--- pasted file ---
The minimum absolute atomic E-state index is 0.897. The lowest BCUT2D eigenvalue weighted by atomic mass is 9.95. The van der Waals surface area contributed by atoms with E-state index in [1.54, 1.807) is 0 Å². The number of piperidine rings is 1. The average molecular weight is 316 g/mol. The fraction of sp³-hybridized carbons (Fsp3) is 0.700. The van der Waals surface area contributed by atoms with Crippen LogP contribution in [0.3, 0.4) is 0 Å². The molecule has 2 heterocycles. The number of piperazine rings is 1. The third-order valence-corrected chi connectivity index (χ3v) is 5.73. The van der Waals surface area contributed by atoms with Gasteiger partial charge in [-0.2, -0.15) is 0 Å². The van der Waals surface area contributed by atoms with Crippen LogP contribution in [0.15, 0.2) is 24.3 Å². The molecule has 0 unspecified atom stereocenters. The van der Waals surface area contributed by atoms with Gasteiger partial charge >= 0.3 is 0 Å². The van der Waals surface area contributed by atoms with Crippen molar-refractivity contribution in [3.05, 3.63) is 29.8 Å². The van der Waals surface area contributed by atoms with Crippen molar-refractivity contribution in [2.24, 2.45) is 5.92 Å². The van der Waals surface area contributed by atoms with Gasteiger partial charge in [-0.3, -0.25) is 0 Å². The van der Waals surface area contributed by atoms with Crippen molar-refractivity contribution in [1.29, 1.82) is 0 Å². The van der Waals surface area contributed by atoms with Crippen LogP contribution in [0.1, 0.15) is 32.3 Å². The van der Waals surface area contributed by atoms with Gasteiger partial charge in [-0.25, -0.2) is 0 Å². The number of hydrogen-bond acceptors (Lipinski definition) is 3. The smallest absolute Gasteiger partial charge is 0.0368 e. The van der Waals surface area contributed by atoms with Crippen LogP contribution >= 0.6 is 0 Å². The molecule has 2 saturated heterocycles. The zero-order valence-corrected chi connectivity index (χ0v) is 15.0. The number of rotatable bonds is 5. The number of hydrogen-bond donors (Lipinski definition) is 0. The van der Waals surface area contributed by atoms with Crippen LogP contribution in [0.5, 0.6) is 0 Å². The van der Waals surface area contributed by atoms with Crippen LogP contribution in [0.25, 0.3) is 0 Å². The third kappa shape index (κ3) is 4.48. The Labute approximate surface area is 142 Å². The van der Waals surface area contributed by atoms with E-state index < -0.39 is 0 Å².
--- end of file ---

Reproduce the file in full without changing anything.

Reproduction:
The minimum absolute atomic E-state index is 0.897. The lowest BCUT2D eigenvalue weighted by atomic mass is 9.95. The van der Waals surface area contributed by atoms with E-state index in [1.54, 1.807) is 0 Å². The number of piperidine rings is 1. The average molecular weight is 316 g/mol. The fraction of sp³-hybridized carbons (Fsp3) is 0.700. The van der Waals surface area contributed by atoms with Crippen LogP contribution in [0.3, 0.4) is 0 Å². The molecule has 2 heterocycles. The number of piperazine rings is 1. The third-order valence-corrected chi connectivity index (χ3v) is 5.73. The van der Waals surface area contributed by atoms with Gasteiger partial charge in [-0.2, -0.15) is 0 Å². The van der Waals surface area contributed by atoms with Crippen LogP contribution in [0.15, 0.2) is 24.3 Å². The molecule has 0 unspecified atom stereocenters. The van der Waals surface area contributed by atoms with Gasteiger partial charge >= 0.3 is 0 Å². The van der Waals surface area contributed by atoms with Crippen molar-refractivity contribution in [3.05, 3.63) is 29.8 Å². The van der Waals surface area contributed by atoms with Crippen molar-refractivity contribution in [2.24, 2.45) is 5.92 Å². The van der Waals surface area contributed by atoms with Gasteiger partial charge in [-0.3, -0.25) is 0 Å². The van der Waals surface area contributed by atoms with Crippen molar-refractivity contribution in [1.29, 1.82) is 0 Å². The van der Waals surface area contributed by atoms with Crippen LogP contribution in [0.1, 0.15) is 32.3 Å². The van der Waals surface area contributed by atoms with Gasteiger partial charge in [-0.25, -0.2) is 0 Å². The number of hydrogen-bond acceptors (Lipinski definition) is 3. The smallest absolute Gasteiger partial charge is 0.0368 e. The van der Waals surface area contributed by atoms with Crippen LogP contribution >= 0.6 is 0 Å². The molecule has 2 saturated heterocycles. The zero-order valence-corrected chi connectivity index (χ0v) is 15.0. The number of rotatable bonds is 5. The number of hydrogen-bond donors (Lipinski definition) is 0. The van der Waals surface area contributed by atoms with Crippen LogP contribution in [0.5, 0.6) is 0 Å². The van der Waals surface area contributed by atoms with Crippen LogP contribution in [0.25, 0.3) is 0 Å². The third kappa shape index (κ3) is 4.48. The Labute approximate surface area is 142 Å². The van der Waals surface area contributed by atoms with E-state index < -0.39 is 0 Å².